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article imageBruce Springsteen Wins Copyright Suit

By Digital Journal Staff     Jun 27, 2001 in Lifestyle
NEWARK, N.J. — A record company that released an album of Bruce Springsteen's early recordings without his permission has lost its bid to keep copyright control over the songs and has been ordered to destroy its recordings.
A federal judge in Newark issued the ruling in dismissing a lawsuit brought by Pony Express Records against Springsteen. Springsteen and Pony Express Records had filed competing claims for copyright control.
U.S. District Judge Harold Ackerman ruled June 22 that Springsteen retained the copyright for the songs in question, which include ``Seaside Bar Song,'' ``War Nurse'' and ``Prodigal Son.''
In his decision, Ackerman cited a British ruling involving the album ``Before the Fame'' that said Springsteen owns the copyright to the recordings.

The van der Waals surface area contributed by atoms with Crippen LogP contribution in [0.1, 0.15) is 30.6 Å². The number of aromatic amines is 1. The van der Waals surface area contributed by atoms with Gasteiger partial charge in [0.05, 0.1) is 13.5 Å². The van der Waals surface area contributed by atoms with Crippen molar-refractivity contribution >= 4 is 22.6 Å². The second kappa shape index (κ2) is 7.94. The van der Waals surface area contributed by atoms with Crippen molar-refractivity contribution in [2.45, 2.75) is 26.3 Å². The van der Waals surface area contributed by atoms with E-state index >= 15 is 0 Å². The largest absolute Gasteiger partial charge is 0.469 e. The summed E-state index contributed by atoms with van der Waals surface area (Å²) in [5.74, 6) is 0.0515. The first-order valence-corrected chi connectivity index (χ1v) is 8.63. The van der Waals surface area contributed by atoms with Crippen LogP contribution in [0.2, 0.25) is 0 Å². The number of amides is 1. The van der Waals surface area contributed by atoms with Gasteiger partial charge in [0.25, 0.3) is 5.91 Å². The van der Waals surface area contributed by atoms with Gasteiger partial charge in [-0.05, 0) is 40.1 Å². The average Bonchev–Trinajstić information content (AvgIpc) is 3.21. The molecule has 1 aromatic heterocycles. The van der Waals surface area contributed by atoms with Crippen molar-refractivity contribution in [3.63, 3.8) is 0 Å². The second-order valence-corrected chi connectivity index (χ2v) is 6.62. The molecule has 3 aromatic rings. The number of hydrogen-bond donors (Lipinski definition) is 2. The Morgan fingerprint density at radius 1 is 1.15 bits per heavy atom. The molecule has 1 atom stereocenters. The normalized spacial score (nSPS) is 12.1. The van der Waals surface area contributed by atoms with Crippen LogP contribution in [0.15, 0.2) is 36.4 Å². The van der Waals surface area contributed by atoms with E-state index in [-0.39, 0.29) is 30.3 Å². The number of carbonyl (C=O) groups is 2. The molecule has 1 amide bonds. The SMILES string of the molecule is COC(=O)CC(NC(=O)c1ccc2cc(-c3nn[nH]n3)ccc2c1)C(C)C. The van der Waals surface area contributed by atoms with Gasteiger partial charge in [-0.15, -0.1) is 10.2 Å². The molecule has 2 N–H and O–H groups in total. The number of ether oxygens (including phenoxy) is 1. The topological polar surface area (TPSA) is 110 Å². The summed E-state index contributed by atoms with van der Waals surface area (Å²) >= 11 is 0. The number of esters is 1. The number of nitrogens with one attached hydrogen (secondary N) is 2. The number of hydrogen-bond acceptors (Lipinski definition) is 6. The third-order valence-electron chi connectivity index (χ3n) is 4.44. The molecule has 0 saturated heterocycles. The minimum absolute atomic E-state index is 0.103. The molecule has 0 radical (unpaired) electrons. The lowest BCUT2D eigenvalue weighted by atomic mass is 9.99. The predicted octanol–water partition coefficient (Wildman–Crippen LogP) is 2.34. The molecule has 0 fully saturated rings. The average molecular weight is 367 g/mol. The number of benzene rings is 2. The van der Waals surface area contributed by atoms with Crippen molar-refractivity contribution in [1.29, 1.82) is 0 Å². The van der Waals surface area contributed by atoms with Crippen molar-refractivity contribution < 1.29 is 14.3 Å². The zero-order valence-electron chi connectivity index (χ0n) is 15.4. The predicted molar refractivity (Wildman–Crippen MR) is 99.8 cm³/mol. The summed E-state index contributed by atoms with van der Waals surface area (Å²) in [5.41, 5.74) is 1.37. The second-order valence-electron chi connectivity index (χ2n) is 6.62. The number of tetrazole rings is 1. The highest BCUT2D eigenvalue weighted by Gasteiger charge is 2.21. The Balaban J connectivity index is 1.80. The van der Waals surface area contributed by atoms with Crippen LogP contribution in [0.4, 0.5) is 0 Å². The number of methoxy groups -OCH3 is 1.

Steven Hayes, a lawyer for Springsteen, said Pony Express Records is forbidden from selling any more copies of ``Before the Fame,'' either in the United States or abroad.
A motion from Springsteen to recover costs and damages is still pending.
According to court documents, former Springsteen manager James Cretecos sold the rights to the songs to a company that granted Pony Express Records the licensing agreement. Cretecos represented Springsteen in the early 1970s.
Frank J. Cozzarelli, Cretecos' lawyer, did not immediately return a telephone message Tuesday afternoon seeking comment.
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